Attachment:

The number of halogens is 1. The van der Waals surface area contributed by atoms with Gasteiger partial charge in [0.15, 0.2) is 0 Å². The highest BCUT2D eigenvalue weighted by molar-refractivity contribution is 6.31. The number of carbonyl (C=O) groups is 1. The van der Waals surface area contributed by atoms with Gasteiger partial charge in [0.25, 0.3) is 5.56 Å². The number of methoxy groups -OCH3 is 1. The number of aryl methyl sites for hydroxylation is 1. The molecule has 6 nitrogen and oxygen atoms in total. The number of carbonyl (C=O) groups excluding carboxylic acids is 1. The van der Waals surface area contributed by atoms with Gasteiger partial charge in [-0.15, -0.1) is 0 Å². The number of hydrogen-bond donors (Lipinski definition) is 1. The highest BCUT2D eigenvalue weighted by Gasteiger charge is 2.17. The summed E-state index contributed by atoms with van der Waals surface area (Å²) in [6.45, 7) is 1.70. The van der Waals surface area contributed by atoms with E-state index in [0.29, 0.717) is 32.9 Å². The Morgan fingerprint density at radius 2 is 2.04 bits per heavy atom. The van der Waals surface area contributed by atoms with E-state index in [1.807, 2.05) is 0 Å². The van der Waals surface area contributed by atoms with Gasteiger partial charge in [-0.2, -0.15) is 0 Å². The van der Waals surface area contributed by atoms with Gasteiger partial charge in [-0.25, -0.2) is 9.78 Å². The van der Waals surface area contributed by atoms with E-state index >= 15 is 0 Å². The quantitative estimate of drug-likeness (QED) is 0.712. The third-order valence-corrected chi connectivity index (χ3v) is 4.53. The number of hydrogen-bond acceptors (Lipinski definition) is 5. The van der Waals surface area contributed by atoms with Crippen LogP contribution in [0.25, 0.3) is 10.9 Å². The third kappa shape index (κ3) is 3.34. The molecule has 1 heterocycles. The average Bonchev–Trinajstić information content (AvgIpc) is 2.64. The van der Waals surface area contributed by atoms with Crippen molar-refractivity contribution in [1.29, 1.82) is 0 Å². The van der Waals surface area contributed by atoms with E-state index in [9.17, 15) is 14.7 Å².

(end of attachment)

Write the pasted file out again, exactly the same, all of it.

The number of halogens is 1. The van der Waals surface area contributed by atoms with Gasteiger partial charge in [0.15, 0.2) is 0 Å². The highest BCUT2D eigenvalue weighted by molar-refractivity contribution is 6.31. The number of carbonyl (C=O) groups is 1. The van der Waals surface area contributed by atoms with Gasteiger partial charge in [0.25, 0.3) is 5.56 Å². The number of methoxy groups -OCH3 is 1. The number of aryl methyl sites for hydroxylation is 1. The molecule has 6 nitrogen and oxygen atoms in total. The number of carbonyl (C=O) groups excluding carboxylic acids is 1. The van der Waals surface area contributed by atoms with Gasteiger partial charge in [-0.15, -0.1) is 0 Å². The number of hydrogen-bond donors (Lipinski definition) is 1. The highest BCUT2D eigenvalue weighted by Gasteiger charge is 2.17. The summed E-state index contributed by atoms with van der Waals surface area (Å²) in [6.45, 7) is 1.70. The van der Waals surface area contributed by atoms with E-state index in [0.29, 0.717) is 32.9 Å². The Morgan fingerprint density at radius 2 is 2.04 bits per heavy atom. The van der Waals surface area contributed by atoms with E-state index in [1.807, 2.05) is 0 Å². The van der Waals surface area contributed by atoms with Gasteiger partial charge in [-0.2, -0.15) is 0 Å². The van der Waals surface area contributed by atoms with Gasteiger partial charge in [-0.25, -0.2) is 9.78 Å². The van der Waals surface area contributed by atoms with E-state index >= 15 is 0 Å². The quantitative estimate of drug-likeness (QED) is 0.712. The third-order valence-corrected chi connectivity index (χ3v) is 4.53. The number of hydrogen-bond acceptors (Lipinski definition) is 5. The van der Waals surface area contributed by atoms with Crippen LogP contribution in [0.25, 0.3) is 10.9 Å². The third kappa shape index (κ3) is 3.34. The molecule has 1 heterocycles. The average Bonchev–Trinajstić information content (AvgIpc) is 2.64. The van der Waals surface area contributed by atoms with Crippen molar-refractivity contribution in [1.29, 1.82) is 0 Å². The van der Waals surface area contributed by atoms with E-state index in [9.17, 15) is 14.7 Å².